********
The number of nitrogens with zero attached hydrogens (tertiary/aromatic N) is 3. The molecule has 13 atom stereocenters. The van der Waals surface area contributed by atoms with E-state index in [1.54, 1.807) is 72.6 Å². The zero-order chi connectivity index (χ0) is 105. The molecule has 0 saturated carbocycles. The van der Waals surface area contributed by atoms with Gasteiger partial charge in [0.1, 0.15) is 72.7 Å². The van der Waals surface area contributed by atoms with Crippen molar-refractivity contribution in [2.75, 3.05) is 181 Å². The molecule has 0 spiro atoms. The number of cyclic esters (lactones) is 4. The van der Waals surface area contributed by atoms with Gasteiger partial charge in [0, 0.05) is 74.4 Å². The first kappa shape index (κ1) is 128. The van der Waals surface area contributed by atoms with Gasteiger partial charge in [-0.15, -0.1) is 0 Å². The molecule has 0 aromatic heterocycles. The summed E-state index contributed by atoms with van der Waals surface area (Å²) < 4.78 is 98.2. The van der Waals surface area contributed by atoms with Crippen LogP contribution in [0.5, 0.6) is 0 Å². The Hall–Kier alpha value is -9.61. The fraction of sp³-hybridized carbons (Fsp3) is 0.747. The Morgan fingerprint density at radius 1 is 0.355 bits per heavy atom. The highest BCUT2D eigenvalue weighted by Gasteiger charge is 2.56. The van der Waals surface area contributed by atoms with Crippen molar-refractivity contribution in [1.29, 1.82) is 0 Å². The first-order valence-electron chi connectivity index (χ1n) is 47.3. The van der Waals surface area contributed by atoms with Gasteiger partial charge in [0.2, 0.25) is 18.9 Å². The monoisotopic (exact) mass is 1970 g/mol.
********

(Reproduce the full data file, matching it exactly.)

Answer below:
The number of nitrogens with zero attached hydrogens (tertiary/aromatic N) is 3. The molecule has 13 atom stereocenters. The van der Waals surface area contributed by atoms with E-state index in [1.54, 1.807) is 72.6 Å². The zero-order chi connectivity index (χ0) is 105. The molecule has 0 saturated carbocycles. The van der Waals surface area contributed by atoms with Gasteiger partial charge in [0.1, 0.15) is 72.7 Å². The van der Waals surface area contributed by atoms with Crippen molar-refractivity contribution in [2.75, 3.05) is 181 Å². The molecule has 0 spiro atoms. The number of cyclic esters (lactones) is 4. The van der Waals surface area contributed by atoms with Gasteiger partial charge in [0, 0.05) is 74.4 Å². The first kappa shape index (κ1) is 128. The van der Waals surface area contributed by atoms with Gasteiger partial charge in [-0.15, -0.1) is 0 Å². The molecule has 0 aromatic heterocycles. The summed E-state index contributed by atoms with van der Waals surface area (Å²) < 4.78 is 98.2. The van der Waals surface area contributed by atoms with Crippen LogP contribution in [0.5, 0.6) is 0 Å². The Hall–Kier alpha value is -9.61. The fraction of sp³-hybridized carbons (Fsp3) is 0.747. The Morgan fingerprint density at radius 1 is 0.355 bits per heavy atom. The highest BCUT2D eigenvalue weighted by Gasteiger charge is 2.56. The van der Waals surface area contributed by atoms with Crippen molar-refractivity contribution in [1.29, 1.82) is 0 Å². The first-order valence-electron chi connectivity index (χ1n) is 47.3. The van der Waals surface area contributed by atoms with Gasteiger partial charge in [0.2, 0.25) is 18.9 Å². The monoisotopic (exact) mass is 1970 g/mol.